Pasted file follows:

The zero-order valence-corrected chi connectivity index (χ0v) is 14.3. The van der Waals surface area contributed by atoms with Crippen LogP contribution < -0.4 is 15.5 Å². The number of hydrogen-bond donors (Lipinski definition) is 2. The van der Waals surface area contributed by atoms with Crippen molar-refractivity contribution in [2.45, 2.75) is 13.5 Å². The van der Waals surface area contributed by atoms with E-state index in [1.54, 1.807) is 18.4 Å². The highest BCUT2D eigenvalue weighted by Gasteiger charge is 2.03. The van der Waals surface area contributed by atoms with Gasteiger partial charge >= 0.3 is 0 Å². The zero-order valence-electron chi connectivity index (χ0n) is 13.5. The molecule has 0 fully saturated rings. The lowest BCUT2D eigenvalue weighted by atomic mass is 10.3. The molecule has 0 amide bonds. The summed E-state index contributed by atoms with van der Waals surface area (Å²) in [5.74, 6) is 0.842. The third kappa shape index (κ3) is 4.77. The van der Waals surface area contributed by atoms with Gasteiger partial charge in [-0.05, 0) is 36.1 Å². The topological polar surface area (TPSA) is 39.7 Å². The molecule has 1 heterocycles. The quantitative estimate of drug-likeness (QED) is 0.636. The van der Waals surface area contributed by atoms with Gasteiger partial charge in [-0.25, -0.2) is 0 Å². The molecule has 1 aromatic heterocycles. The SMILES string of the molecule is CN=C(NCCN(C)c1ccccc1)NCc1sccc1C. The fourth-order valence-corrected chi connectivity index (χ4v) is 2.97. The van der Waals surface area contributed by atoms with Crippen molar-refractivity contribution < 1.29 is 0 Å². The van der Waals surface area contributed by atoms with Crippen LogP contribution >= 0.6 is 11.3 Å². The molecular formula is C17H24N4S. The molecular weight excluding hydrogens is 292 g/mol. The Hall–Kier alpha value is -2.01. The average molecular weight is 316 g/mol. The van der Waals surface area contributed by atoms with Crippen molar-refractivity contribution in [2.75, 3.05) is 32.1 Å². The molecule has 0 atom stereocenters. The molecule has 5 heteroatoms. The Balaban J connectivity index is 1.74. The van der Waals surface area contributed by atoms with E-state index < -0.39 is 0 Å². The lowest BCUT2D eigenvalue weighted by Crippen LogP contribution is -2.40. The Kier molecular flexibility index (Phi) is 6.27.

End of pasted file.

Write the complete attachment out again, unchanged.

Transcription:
The zero-order valence-corrected chi connectivity index (χ0v) is 14.3. The van der Waals surface area contributed by atoms with Crippen LogP contribution < -0.4 is 15.5 Å². The number of hydrogen-bond donors (Lipinski definition) is 2. The van der Waals surface area contributed by atoms with Crippen molar-refractivity contribution in [2.45, 2.75) is 13.5 Å². The van der Waals surface area contributed by atoms with E-state index in [1.54, 1.807) is 18.4 Å². The highest BCUT2D eigenvalue weighted by Gasteiger charge is 2.03. The van der Waals surface area contributed by atoms with Gasteiger partial charge >= 0.3 is 0 Å². The zero-order valence-electron chi connectivity index (χ0n) is 13.5. The molecule has 0 fully saturated rings. The lowest BCUT2D eigenvalue weighted by atomic mass is 10.3. The molecule has 0 amide bonds. The summed E-state index contributed by atoms with van der Waals surface area (Å²) in [5.74, 6) is 0.842. The third kappa shape index (κ3) is 4.77. The van der Waals surface area contributed by atoms with Gasteiger partial charge in [-0.05, 0) is 36.1 Å². The topological polar surface area (TPSA) is 39.7 Å². The molecule has 1 heterocycles. The quantitative estimate of drug-likeness (QED) is 0.636. The van der Waals surface area contributed by atoms with Gasteiger partial charge in [-0.25, -0.2) is 0 Å². The molecule has 1 aromatic heterocycles. The SMILES string of the molecule is CN=C(NCCN(C)c1ccccc1)NCc1sccc1C. The fourth-order valence-corrected chi connectivity index (χ4v) is 2.97. The van der Waals surface area contributed by atoms with Crippen molar-refractivity contribution < 1.29 is 0 Å². The van der Waals surface area contributed by atoms with Crippen LogP contribution >= 0.6 is 11.3 Å². The molecular formula is C17H24N4S. The molecular weight excluding hydrogens is 292 g/mol. The Hall–Kier alpha value is -2.01. The average molecular weight is 316 g/mol. The van der Waals surface area contributed by atoms with Crippen molar-refractivity contribution in [2.75, 3.05) is 32.1 Å². The molecule has 0 atom stereocenters. The molecule has 5 heteroatoms. The Balaban J connectivity index is 1.74. The van der Waals surface area contributed by atoms with E-state index < -0.39 is 0 Å². The lowest BCUT2D eigenvalue weighted by Crippen LogP contribution is -2.40. The Kier molecular flexibility index (Phi) is 6.27.